At the Waltham Textile group we have a biennial exhibition with a main theme, supported by any other smaller works we’ve produced during the two year lead up. Our current theme was launched in August and I was really happy to get a thumbs up when I suggested we have a nautical/coastal vibe…..if you know how much I love to create rockpool themed work you will know why I chose it! Within this theme we each get a metre width of wall space for a large hanging or several smaller ones and we’ve agreed a few specific group projects such as we all make a 3D fish, a 3D jelly fish, a decorated box and contribute to creating an Octopuses Garden.
Coming up with a title is always going to be tricky when it’s done by committee and, believe me, we debated many of them! Eventually we settled on “Making Waves” as its catchy, links to the ocean/shoreline but of course it can also be interpreted as rocking the boat or doing something subversive. Strange but no one in the group has mentioned this meaning so far, surely I can’t be the only one who’s planning on being subversive with (at least one of) the group challenges?
The general consensus is that the fish be attractive but my immediate thought was “angler fish“ due to its dramatic and sinister appearance. However a bit of Google research has opened up a whole new world of ugly fish, these are just a few that grabbed my interest. The red lipped batfish is probably the weirdest one of them all, I can’t help thinking it looks like someone’s added a face and four legs to a mushroom! That really is a face that only a mother could love! Collecting images of ugly fish is a whole new rabbit hole opening up so best to get back on track…..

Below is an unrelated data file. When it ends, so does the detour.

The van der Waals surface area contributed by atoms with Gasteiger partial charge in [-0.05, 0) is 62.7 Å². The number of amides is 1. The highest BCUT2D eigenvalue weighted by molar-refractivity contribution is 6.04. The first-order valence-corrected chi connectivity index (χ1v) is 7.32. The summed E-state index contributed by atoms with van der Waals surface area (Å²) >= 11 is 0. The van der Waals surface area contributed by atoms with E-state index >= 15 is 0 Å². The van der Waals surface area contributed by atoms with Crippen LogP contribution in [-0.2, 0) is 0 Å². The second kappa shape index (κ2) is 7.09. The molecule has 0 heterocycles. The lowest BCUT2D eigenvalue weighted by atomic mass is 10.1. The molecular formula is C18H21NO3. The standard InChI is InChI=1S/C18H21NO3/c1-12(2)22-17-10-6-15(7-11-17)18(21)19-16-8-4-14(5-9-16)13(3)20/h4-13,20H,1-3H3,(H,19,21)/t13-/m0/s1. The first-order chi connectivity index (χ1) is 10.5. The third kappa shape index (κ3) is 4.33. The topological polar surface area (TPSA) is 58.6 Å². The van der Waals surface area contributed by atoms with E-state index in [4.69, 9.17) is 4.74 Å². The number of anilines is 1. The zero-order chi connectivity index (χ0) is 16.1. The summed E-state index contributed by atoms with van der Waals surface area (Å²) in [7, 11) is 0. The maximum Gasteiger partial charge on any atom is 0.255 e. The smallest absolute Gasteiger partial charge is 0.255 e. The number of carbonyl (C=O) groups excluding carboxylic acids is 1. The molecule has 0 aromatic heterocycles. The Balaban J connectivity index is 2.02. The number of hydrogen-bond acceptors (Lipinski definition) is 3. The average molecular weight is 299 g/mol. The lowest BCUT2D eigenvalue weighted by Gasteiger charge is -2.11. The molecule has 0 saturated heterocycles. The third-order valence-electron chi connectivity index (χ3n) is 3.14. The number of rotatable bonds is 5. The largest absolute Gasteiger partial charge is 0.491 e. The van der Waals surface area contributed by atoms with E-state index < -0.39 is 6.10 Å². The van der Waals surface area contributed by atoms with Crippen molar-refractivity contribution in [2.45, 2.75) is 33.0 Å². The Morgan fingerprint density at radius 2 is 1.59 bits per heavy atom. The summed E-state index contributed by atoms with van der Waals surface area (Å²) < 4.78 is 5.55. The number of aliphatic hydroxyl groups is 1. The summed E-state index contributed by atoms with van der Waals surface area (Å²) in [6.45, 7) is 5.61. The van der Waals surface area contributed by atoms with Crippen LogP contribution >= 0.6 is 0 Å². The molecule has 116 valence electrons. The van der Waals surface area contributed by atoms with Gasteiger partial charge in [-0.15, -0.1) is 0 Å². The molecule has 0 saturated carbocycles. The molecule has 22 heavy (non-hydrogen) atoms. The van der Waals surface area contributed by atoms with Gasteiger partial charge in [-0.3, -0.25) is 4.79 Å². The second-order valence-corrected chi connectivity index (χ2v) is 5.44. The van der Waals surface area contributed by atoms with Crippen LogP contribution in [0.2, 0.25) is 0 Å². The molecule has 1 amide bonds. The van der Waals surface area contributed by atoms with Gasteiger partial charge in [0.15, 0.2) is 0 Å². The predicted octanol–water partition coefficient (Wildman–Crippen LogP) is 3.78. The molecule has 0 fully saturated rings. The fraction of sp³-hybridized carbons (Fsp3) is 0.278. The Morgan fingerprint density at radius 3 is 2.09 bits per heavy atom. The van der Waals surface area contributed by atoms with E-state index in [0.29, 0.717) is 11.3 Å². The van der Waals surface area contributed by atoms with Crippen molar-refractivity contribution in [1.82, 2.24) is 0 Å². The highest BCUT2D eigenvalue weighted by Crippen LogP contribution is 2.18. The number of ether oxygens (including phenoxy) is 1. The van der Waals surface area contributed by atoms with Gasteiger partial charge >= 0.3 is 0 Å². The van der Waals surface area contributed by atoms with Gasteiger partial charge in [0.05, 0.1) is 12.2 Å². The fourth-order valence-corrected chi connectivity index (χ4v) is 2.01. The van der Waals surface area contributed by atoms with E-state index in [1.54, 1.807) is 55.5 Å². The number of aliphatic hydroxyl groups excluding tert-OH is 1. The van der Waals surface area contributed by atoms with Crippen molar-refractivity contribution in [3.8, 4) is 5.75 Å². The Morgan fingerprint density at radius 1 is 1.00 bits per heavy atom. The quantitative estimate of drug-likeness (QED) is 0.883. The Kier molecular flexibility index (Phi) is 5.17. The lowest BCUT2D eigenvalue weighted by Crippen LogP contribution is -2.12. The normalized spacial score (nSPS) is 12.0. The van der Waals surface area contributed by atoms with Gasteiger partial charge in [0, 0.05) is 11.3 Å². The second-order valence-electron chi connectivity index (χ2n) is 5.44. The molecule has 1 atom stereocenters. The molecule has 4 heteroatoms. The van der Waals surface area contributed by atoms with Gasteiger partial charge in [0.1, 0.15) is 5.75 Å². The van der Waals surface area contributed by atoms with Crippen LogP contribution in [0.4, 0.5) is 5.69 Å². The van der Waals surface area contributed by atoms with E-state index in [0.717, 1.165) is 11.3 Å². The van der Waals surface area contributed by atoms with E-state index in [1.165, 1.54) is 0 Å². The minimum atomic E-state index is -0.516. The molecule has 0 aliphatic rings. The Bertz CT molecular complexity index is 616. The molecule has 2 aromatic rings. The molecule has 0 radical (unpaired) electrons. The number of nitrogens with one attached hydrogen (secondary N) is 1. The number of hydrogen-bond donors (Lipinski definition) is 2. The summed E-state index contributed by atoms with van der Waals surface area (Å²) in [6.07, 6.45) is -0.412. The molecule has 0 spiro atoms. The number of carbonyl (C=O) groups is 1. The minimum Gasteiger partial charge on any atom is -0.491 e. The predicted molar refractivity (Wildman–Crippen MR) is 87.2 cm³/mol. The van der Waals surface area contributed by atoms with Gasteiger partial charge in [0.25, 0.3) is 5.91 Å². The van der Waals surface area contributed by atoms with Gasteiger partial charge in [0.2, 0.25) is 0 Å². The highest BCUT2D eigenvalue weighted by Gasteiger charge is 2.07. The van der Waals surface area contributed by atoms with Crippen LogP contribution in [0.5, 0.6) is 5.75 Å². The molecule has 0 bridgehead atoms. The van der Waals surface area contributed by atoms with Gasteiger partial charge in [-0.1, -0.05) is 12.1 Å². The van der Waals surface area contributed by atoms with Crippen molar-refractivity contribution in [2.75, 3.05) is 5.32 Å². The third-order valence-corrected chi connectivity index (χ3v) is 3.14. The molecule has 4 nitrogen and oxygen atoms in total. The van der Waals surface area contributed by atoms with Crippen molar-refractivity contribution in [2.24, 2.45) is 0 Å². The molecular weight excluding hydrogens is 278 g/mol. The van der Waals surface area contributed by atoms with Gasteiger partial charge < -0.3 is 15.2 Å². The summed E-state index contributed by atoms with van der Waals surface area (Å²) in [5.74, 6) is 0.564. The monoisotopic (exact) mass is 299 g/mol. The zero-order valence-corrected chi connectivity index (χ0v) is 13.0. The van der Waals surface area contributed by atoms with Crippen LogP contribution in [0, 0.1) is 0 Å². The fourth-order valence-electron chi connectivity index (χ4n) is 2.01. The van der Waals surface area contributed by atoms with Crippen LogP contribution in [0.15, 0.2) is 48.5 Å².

It’s been a busy time recently with shows and workshops, plus playing catch up after being knocked off my feet for a couple of weeks with Covid. This has meant I haven’t made much progress but I have at least started one exhibition piece. If you visit the Felting and Fibre Community Photo page you may already have seen this as it’s made entirely from materials I had to hand and therefore fulfils the criteria set for the last challenge.
My aim was to create a wet felted vessel with a blue/green colour theme, an undulating surface and lots of texture. A student had recently commented on one of my necklaces saying it reminded her of rocks and coral and this passing remark inspired me to use the same technique and materials for my “Making Waves” vessel.
Using differential shrinkage is a great way to manipulate the surface of your felt. Thin areas have the potential to shrink much more than thick areas thereby creating hills and valleys in your work. These can be symmetrical, as in the yellow/grey bowl, or asymmetrical which was my aim for the necklace and this vessel.
The grey and mink fibre used is mostly World of Wool 23 micron Merino although, because I was using up left over short lengths from previous projects (remember the F&F challenge), I think there’s oddments of superfine in there too. The thicker areas are prefelt covered with hand dyed silk fabrics, printed viscose paper towels, sari yarn and wool yarns to create a variety of textures and after felting it measured 36cm x 17cm.
The eagle eyed might spot two pieces of lace which are on the layout but not the finished vessel, these didn’t look right so were pulled of. I’m now looking forward to some spare time next month to complete it with more hand embroidery, beading and shells.
Some of the first felt objects I made were vases: made around a flat u-shaped resist that I designed to try to get a good even layer of felt on the base (wobbly bases not being good for vases). Every so often I get the urge to make a few vases, so I thought I’d show you some I’ve made recently.
My felt pictures are often inspired by my coastal environment. So, I thought I’d make some coast-inspired vases.